“Struggle Beyond words”

Struggle beyond words describes the current status of the Liberian economy; which is reportedly “causing hardship for scores of Liberians”; due to reported “fake inflation” allegedly created by self-styled, anti-government supporters and counterfeit- makers, whose intend is to demonize the Weah’s led government.


The hike in the prices of important consumable and non-consumable commodities on the Liberian market need urgent attention because; self-proclaimed patriots and fake- money producers, who are allegedly “supporting the artificial increase in the prices of essential commodities, are using this unbearable situation against the Liberian society and its people; so as to gain undue popularity and ill -gotten wealth; which is totally troubling”.

The continuous depreciation of the Liberian dollars due to huge rush for the United States dollars in Liberia needs urgent attention from the Ministry of Finance and Development Planning, Central Bank of Liberia and other institutions, void of politics.

Even though this government is making meaningful efforts to improve all sectors of our country in a short period; it is sensible that the Weah’s led administration should focus on revamping the struggling Liberian economy; which needs urgent attention beyond words.

I stand to be corrected, it can be recalled that “financial experts and others expressed disappointment against the past government for its controversial monetary policy”; which created room for printing of new Liberian dollars or bank notes.

The popular call which was announced by the Liberian Senate during the past government that mandated Milton Week’ leadership to vigorously remove all old Liberian dollars from the local market has allegedly not been “fully implemented, due to unknown reasons”.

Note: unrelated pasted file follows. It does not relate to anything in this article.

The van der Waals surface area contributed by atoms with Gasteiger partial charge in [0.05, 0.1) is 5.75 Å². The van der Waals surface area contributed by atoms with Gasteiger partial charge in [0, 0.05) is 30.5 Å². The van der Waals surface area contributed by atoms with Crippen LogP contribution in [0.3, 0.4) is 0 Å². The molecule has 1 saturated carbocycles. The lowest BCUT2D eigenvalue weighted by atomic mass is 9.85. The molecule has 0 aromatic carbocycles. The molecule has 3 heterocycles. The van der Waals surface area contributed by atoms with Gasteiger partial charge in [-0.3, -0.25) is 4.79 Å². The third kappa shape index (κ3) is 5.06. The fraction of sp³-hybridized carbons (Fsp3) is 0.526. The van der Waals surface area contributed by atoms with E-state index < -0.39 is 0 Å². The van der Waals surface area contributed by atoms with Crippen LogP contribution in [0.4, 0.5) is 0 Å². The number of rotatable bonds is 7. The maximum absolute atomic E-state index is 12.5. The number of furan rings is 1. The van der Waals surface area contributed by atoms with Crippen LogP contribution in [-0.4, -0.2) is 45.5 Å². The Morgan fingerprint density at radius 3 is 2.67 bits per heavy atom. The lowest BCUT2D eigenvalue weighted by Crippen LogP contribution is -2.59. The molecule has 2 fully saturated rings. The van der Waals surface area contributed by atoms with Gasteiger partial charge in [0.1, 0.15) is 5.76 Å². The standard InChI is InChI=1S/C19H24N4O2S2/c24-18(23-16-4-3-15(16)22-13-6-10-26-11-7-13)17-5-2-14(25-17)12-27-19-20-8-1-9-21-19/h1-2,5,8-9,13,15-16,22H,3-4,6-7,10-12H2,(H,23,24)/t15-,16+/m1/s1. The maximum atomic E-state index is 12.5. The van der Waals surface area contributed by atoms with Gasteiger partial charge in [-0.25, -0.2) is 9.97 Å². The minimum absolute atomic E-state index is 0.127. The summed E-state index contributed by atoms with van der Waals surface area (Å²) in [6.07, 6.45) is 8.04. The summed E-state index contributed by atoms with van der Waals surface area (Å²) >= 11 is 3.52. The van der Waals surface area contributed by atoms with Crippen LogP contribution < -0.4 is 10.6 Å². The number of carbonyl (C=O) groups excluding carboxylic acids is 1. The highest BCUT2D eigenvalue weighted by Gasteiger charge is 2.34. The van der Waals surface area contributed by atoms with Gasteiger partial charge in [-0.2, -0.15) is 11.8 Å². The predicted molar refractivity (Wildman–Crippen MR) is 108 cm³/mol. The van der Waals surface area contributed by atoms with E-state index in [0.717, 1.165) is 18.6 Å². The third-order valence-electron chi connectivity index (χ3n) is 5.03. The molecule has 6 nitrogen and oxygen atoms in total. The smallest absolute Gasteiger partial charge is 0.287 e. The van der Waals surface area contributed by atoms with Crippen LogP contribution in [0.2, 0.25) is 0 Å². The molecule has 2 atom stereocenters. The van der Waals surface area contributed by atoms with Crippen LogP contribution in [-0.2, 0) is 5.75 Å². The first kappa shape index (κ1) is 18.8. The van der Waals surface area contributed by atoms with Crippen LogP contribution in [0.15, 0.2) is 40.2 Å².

However, it is unclear, if the Senate requested a report from the Central Bank of Liberia (CBL) regarding the mandate to remove old Liberian dollars from the local market; an issue that created debate before the recent resignation of former Central Bank of Liberia Executive Governor, Milton Weeks.

It is an open secret that CBL has qualified and competent staff members, and has made tremendous effort to improve the Liberian economy from “US$80 million reserve in 2006 to an appreciable level; which is one of the reported factors that led to the construction of the new Central Bank of Liberia building, and improvement in Liberia’s gross Domestic Product (GDP), before the deadly Ebola Virus Disease outbreak in 2014.”

It can also be recalled that the past government repeatedly said, the Ebola Virus Disease outbreak, the decline in the prices of iron ore and rubber, coupled with the withdrawal of the United Nation Mission in Liberia (UNMIL) peacekeeping troops, are some of contributing factors that have reportedly declined the Liberian economy.

However, the decline in the Liberian economy which was repeatedly publicized by the past government; could be one of the factors that allegedly led to “constant budget shortfall during the administration of Amara Konneh, former Minister of Finance and development planning.”

Another issue of serious focus looks at Liberia, a country that has an economy; which is import-driven, a dangerous economic path that needs to be changed; so as to overhaul the entire country’s economy.